Terry

    "Oh! You can't sleep either? Let's go fishing!"
    (Words from my dad at 4:30 AM when we were kids on vacation - after he shook us all awake! I wish he was still here to do that.)

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    Quote Originally Posted by gn83tm View Post
    Anytime Josh, just let me know. I'll let you feed the fish.....and sweep the floor......and polish the boat......and clean the bathroom.....
    Maybe let me know when you're caught up on all those other projects and I'll check my schedule.
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    Time for a little progress report and some photos. This system has been running pretty well and is a fun, interesting project. Starting a little more than 2 weeks ago, we have been harvesting about 3/4 of a grocery bag of lettuce and other greens every 4 days or so. Most things grow really well, and really fast, compared to a dirt garden. I have had a bit of a problem with aphids but some imported lady bugs and I are working to eradicate them. The tilapia have been growing well and absolutely attack the pellet feed when it's feeding time. They are a bit shy, but fun to watch. They're 3-5" long at this point.

    Here are a few pictures taken on 24FEB13:





    Last edited by gn83tm; 03-07-2013 at 10:00 PM.
    Terry

    "Oh! You can't sleep either? Let's go fishing!"
    (Words from my dad at 4:30 AM when we were kids on vacation - after he shook us all awake! I wish he was still here to do that.)

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    Looks like things are going pretty good, keep the updates coming. This is very interesting indeed.
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    Quick update with a few more photos.

    Happy fish:


    Not so happy fish:


    Happy plants:


    Happy lady bugs - making more aphid killers
    Terry

    "Oh! You can't sleep either? Let's go fishing!"
    (Words from my dad at 4:30 AM when we were kids on vacation - after he shook us all awake! I wish he was still here to do that.)

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    Quote Originally Posted by gn83tm View Post
    Not so happy fish:

    No, I do NOT want a breath mint, I DO want back in the water though thank you very much....

    Terry, thanks for the update, looks like thing are going decent.
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    This is very cool terry I just have a couple of questions. What is the cost of running this setup? Does it pay to do it or is it just something to do for an interesting project/hobby? Are you growing anything besides salad greens?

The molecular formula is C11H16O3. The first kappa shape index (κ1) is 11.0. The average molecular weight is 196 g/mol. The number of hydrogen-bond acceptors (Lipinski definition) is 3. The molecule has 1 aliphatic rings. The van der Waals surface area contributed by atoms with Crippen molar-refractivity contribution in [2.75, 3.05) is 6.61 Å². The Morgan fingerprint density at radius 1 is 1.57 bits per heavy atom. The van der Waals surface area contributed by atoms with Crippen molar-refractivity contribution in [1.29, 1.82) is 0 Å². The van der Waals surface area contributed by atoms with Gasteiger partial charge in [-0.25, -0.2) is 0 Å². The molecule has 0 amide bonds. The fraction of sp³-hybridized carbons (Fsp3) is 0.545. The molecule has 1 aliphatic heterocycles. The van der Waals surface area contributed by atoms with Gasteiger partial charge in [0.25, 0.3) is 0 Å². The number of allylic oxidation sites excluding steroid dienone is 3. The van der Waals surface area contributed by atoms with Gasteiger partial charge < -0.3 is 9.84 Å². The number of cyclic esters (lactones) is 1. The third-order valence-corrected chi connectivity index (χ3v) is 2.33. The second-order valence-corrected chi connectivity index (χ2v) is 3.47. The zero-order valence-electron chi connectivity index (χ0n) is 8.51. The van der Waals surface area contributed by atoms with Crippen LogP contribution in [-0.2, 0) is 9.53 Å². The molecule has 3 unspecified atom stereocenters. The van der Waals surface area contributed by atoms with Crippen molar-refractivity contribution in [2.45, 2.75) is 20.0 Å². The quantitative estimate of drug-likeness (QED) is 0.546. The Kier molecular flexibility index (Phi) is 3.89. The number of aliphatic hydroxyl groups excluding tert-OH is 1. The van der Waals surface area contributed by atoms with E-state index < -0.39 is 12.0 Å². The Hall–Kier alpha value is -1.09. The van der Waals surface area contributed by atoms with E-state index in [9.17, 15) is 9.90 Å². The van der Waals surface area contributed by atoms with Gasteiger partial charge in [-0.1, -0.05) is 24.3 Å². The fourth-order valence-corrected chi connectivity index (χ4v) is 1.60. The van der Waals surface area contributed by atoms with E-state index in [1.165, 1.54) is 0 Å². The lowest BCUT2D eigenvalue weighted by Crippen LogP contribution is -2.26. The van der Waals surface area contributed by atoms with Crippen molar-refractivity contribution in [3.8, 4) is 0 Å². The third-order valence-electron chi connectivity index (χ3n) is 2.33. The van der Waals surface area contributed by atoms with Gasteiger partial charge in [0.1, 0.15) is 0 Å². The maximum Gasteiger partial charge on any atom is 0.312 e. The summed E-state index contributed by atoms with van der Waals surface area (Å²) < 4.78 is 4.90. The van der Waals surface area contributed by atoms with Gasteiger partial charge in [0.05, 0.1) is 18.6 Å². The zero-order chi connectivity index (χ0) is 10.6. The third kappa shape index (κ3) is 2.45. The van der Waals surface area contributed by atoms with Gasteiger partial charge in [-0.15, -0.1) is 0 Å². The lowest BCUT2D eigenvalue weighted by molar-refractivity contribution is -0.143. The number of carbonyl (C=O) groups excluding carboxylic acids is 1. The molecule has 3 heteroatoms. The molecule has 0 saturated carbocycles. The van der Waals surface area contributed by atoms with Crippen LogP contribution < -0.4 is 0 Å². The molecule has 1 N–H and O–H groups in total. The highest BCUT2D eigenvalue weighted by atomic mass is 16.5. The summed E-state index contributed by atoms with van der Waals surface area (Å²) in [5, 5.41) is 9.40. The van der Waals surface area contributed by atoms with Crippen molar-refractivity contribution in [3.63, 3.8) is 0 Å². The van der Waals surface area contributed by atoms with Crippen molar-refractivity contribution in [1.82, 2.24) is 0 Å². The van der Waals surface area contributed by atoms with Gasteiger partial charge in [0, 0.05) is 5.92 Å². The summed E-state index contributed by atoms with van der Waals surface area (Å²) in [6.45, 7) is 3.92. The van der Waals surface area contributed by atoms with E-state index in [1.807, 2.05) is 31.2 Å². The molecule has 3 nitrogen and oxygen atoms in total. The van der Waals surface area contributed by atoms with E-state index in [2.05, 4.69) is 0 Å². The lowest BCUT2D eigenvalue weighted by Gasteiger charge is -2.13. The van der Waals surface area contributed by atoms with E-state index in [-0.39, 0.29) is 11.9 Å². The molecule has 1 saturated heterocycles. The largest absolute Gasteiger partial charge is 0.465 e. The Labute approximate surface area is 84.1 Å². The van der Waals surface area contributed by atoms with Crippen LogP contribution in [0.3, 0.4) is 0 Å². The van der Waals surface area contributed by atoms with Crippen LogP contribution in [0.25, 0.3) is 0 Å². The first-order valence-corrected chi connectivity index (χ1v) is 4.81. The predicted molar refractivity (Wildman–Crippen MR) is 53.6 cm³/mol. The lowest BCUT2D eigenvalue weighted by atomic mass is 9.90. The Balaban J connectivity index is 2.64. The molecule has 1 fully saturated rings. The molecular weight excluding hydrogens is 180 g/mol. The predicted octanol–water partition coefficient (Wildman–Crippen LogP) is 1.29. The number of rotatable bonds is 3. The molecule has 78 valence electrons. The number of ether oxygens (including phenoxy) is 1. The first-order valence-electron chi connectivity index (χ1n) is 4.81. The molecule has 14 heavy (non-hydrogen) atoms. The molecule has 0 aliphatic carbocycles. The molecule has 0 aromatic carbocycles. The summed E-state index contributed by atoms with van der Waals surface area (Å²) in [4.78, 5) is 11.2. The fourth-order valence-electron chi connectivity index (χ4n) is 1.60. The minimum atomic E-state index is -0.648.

Gary

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    Gary,
    I don't know if it pays or not but I know I've had hobbies that took a lot more money. Running costs are mainly electricity and a little fish food. I'm doing this indoors so I need supplemental lighting - currently using 720 watts for 12-16 hrs/day. There are 2 pumps running constantly pulling 26 watts each. Since I'm raising tilapia and my shop is only heated to <50 degrees in the winter, I have two 500 watt heaters going. They probably run about 1/2 the time and any heat loss from the system is going back into the shop so it isn't really an AP expense. Based on all that, I think the electricity costs me about $2.20/day.

    I bought $40 of different fish feeds with the fish and that should get me close to getting them grown out. Minor input costs would be for seeds, a dash of liquid seaweed every so often, $20 for lady bugs to control aphids and white flies, 4 gallons of top-off water per day, and water testing supplies.

    The system probably cost me a bit under $500 to build, including a $200 metal halide grow light. I probably spent about $100 on gravel buying it a bag at a time from Home Depot but I probably would have paid a lot less at a bulk supplier.

    People grow about everything in these systems, other than maybe some of the root crops. I did grow radishes and I've seen carrots grown. I've seen folks growing sweet corn, tomatoes, melons, peppers, peas, beans, cucumbers, strawberries, flowers, etc. I've stuck mainly with greens and herbs since we eat a lot of them and they are easy and fast to grow. I'm trying to start some peas and peppers now also.

    Whether or not it pays for itself remains to be seen. I'm doing it because it's interesting and fun. Also because it's nice to have fresh food all winter long without paying a lot of money at the store for something shipped 1500 miles by truck, and grown under questionable circumstances. That seems a bit silly to me.

    Hope that answers your question but if not, let me know.
    Terry

    "Oh! You can't sleep either? Let's go fishing!"
    (Words from my dad at 4:30 AM when we were kids on vacation - after he shook us all awake! I wish he was still here to do that.)

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    Thanks terry that is a great explanation. I've always wanted a greenhouse to grow fresh veggies all year and this looks like a cool little deal that would be interesting to try to incorporate into a greenhouse setup.